Baby and iPhone

JANA Partners and Calstrs have published a pretty amazing open letter calling for Apple to rethink its design of its products, with the aim of making them less addictive to kids.

I suspect it’s published elsewhere, but the original is at Think Differently About Kids, and is the first manifesto I’ve ever seen that requires you acknowledge a disclaimer first.

There are a couple interesting thing here. The first is the argument they make that helping people be more mindful in their technology use, and developing more subtle and useful tools for helping parents control their kids’ device use, would establish Apple as market leader– or rather confirm it as the leader it already is:

we believe there is a clear need for Apple to offer parents more choices and tools to help them ensure that young consumers are using your products in an optimal manner.  By doing so, we believe Apple would once again be playing a pioneering role, this time by setting an example about the obligations of technology companies to their youngest customers.  As a company that prides itself on values like inclusiveness, quality education, environmental protection, and supplier responsibility, Apple would also once again be showcasing the innovative spirit that made you the most valuable public company in the world.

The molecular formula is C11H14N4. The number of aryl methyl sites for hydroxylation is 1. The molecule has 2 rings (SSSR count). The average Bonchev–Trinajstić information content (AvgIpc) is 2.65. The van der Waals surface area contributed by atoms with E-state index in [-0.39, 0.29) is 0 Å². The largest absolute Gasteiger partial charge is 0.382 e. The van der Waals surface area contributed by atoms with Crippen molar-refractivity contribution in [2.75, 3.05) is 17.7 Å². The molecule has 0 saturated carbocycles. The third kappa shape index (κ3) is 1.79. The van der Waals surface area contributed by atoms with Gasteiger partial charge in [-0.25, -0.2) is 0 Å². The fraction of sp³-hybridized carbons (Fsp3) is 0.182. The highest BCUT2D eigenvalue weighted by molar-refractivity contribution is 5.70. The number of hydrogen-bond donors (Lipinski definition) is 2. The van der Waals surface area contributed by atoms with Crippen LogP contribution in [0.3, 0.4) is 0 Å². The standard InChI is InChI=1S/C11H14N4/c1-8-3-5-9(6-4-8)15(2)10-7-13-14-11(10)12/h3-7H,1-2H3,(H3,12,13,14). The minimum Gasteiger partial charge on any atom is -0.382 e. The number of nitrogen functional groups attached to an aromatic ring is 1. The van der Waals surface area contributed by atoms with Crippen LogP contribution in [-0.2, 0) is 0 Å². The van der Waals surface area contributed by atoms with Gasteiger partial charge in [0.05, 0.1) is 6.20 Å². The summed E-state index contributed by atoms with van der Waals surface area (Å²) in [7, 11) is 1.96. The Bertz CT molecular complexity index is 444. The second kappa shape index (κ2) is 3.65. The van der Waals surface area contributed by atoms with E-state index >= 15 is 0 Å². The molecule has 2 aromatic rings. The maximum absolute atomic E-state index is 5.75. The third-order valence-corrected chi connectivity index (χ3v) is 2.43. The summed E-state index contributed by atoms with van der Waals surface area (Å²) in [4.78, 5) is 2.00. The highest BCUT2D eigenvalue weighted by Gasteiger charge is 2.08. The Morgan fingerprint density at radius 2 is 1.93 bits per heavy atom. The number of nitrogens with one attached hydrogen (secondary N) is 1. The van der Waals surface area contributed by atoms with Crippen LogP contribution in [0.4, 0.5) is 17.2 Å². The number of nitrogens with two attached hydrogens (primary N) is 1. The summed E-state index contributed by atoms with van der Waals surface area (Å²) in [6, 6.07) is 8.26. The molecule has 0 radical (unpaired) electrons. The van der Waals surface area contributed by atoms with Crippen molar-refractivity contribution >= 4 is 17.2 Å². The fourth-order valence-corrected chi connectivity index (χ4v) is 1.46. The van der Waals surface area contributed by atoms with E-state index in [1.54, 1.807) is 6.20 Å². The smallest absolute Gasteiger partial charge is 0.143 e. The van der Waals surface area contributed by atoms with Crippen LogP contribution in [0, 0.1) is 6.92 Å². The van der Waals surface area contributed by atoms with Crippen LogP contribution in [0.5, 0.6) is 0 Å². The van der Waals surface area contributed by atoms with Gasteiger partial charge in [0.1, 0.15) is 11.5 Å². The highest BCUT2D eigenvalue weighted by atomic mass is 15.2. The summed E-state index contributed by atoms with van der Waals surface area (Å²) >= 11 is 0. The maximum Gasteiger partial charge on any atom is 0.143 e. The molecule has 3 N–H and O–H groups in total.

Later, they argue that Apple should get on this because the zeitgeist is shifting:

It is true that Apple’s customer satisfaction levels remain incredibly high, which is no surprise given the quality of its products. However, there is also a growing societal unease about whether at least some people are getting too much of a good thing when it comes to technology, which at some point is likely to impact even Apple given the issues described above. In fact, even the original designers of the iPhone user interface and Apple’s current chief design officer have publicly worried about the iPhone’s potential for overuse, and there is no good reason why you should not address this issue proactively.

As a parent of two quite technology-happy kids, it often struck me how few good tools exist for helping parents help kids learn to use digital devices and social media well.

My nephew at the Apple Store, Soho

At the same time, I think this is one of those things that’s really hard to implement: it’s easy to talk about wanting kids to use technology better or be less attached to it, for example, but hard to design for that. Further, lots of the problems we worry about with “technology” are really social problems, or human ones. And I think that technology companies are just as addicted to persuasive design as their users: it feels like too easy a toolkit to use, and there are too many examples of companies that.

Still, after years of talking about technology, addiction, and distraction, it’s good to see this getting some traction.